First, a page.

Even suppose that any of us should be doomed to exile from Heaven for another 50 years, the time of our sojourn will soonfly away. Let us labor to our utmost for the Glory of God while we are here, for the moments flash away. Do you not rememberthis time last year when autumn's ripeness was all around? It seems but the other day! You boys and girls think it a longyear, but the old folks are of another opinion. We have no long years, now that we are growing gray! For me, time travelsso fast that its axles are hot with speed! Fear cries-"Oh, for a little breathing space!" But Hope answers-"No, let the yearsfly! We shall be Home the sooner!" There is but a step between us and Heaven-do not let us worry ourselves about things below.We are like people in an express train who see a disagreeable sight in the fields, but it is gone before they have time tothink of it!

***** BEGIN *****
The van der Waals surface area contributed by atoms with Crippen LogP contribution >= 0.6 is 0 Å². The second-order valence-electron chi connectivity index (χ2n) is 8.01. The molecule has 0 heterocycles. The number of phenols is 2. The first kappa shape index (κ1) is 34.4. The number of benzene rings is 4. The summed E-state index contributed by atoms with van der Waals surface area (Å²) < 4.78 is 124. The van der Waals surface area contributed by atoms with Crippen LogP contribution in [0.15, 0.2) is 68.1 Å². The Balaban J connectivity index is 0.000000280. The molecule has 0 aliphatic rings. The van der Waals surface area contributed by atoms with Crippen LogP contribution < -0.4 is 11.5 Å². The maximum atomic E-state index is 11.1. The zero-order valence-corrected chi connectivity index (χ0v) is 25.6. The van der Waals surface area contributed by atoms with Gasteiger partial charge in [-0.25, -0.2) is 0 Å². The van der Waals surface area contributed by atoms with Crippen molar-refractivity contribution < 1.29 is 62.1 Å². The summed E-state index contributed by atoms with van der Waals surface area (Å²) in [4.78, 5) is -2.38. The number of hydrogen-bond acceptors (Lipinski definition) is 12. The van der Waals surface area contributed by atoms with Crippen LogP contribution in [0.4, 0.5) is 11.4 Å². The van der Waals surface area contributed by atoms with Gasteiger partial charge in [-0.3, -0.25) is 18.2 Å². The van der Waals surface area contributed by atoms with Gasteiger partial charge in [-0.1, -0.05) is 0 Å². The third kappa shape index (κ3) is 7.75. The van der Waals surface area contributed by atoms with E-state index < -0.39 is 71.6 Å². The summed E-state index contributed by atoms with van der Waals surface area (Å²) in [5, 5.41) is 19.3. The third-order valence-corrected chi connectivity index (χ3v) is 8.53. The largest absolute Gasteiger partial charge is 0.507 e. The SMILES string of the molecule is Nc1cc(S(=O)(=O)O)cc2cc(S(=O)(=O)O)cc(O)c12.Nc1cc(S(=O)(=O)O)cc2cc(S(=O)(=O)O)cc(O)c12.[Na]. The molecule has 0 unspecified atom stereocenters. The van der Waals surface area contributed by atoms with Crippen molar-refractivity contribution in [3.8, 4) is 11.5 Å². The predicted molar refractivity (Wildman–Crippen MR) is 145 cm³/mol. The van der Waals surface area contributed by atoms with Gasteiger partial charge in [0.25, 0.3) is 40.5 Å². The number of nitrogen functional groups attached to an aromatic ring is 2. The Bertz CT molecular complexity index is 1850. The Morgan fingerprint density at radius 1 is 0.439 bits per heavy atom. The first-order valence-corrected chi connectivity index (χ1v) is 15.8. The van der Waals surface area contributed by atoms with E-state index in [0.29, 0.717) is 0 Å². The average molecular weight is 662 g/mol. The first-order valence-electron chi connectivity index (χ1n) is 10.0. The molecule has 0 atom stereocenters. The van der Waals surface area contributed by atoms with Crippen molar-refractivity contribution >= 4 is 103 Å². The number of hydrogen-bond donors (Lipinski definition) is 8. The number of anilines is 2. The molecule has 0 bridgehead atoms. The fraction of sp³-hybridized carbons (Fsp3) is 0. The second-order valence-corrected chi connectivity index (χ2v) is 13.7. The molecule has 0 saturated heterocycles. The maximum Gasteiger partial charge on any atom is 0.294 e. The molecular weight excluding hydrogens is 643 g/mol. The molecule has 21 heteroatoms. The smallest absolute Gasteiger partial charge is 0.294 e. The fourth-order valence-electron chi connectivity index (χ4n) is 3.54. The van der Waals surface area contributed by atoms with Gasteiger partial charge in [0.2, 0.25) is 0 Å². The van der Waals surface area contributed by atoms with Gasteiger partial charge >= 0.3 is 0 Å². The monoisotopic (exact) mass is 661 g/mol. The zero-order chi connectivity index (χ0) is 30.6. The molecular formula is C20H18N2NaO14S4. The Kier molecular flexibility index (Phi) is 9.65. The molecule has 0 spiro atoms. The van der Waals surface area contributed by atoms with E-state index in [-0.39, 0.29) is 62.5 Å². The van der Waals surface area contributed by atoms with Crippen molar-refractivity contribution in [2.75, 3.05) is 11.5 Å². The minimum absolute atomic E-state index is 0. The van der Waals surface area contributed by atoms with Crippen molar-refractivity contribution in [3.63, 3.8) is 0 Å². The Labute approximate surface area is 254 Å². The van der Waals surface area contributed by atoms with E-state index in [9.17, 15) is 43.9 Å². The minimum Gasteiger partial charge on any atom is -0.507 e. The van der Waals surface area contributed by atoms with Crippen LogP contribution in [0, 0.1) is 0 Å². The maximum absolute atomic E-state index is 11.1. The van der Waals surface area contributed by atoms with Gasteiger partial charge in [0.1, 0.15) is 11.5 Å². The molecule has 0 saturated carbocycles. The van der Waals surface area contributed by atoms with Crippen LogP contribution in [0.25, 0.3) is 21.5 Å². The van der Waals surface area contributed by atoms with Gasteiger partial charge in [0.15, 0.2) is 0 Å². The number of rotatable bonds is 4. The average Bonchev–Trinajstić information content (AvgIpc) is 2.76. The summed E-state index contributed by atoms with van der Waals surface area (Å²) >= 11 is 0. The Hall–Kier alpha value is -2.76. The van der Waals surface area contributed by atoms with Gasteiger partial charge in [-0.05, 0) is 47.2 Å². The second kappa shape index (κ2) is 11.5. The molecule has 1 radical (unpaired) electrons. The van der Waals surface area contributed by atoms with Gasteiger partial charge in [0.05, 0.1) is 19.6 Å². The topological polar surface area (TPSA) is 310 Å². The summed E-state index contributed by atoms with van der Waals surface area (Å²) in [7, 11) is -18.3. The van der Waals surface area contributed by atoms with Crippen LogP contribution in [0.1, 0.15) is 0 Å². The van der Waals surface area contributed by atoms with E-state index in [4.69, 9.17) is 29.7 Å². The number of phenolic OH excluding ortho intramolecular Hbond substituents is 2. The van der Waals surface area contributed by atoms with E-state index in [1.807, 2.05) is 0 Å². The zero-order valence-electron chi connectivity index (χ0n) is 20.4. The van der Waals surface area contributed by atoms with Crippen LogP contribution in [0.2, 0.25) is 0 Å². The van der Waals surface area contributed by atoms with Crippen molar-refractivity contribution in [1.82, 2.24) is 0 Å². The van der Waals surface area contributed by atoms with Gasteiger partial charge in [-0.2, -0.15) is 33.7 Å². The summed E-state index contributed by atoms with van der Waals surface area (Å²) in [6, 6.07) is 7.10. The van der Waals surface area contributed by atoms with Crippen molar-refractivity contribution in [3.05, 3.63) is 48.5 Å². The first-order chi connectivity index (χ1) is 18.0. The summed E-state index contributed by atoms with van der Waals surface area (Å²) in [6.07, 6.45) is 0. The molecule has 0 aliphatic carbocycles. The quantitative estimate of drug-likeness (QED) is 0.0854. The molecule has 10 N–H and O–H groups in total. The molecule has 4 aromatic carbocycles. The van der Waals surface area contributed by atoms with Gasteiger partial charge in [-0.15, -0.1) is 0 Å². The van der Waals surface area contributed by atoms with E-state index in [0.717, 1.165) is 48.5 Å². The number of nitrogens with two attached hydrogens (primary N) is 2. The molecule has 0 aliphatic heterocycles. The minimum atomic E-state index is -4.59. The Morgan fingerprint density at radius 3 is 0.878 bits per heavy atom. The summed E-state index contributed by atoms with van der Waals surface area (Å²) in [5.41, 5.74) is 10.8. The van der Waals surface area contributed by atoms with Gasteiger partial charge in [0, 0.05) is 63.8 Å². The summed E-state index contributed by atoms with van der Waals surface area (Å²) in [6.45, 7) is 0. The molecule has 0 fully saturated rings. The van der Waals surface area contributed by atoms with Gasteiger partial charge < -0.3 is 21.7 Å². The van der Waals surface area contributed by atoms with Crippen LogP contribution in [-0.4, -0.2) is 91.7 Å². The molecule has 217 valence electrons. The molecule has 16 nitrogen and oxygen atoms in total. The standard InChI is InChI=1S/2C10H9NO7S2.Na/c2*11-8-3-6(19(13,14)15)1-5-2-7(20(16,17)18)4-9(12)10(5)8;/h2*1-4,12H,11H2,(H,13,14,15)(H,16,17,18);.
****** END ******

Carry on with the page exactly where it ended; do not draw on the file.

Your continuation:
If there should be some discomfort in the carriage. If they have been put into a third-class compartment when they had a first-classticket, they do not trouble if it is a short journey. "See," says one, "we have just passed the last station and shall bein the terminal directly, so never mind." Let us project ourselves into the future. We shall not need much dynamite of imaginationto send us upward-we can leap that little distance by hope and seat ourselves among the thrones above! Resolve, my Brothersand Sisters, that, at least for today you will not tarry in this cloudy, earth-bound time, but will mount unto the bright,cloudless eternity! O to leave these turbid streams and bathe in the river of Hope, whose crystal floods flow from the purefountain of Divine joy!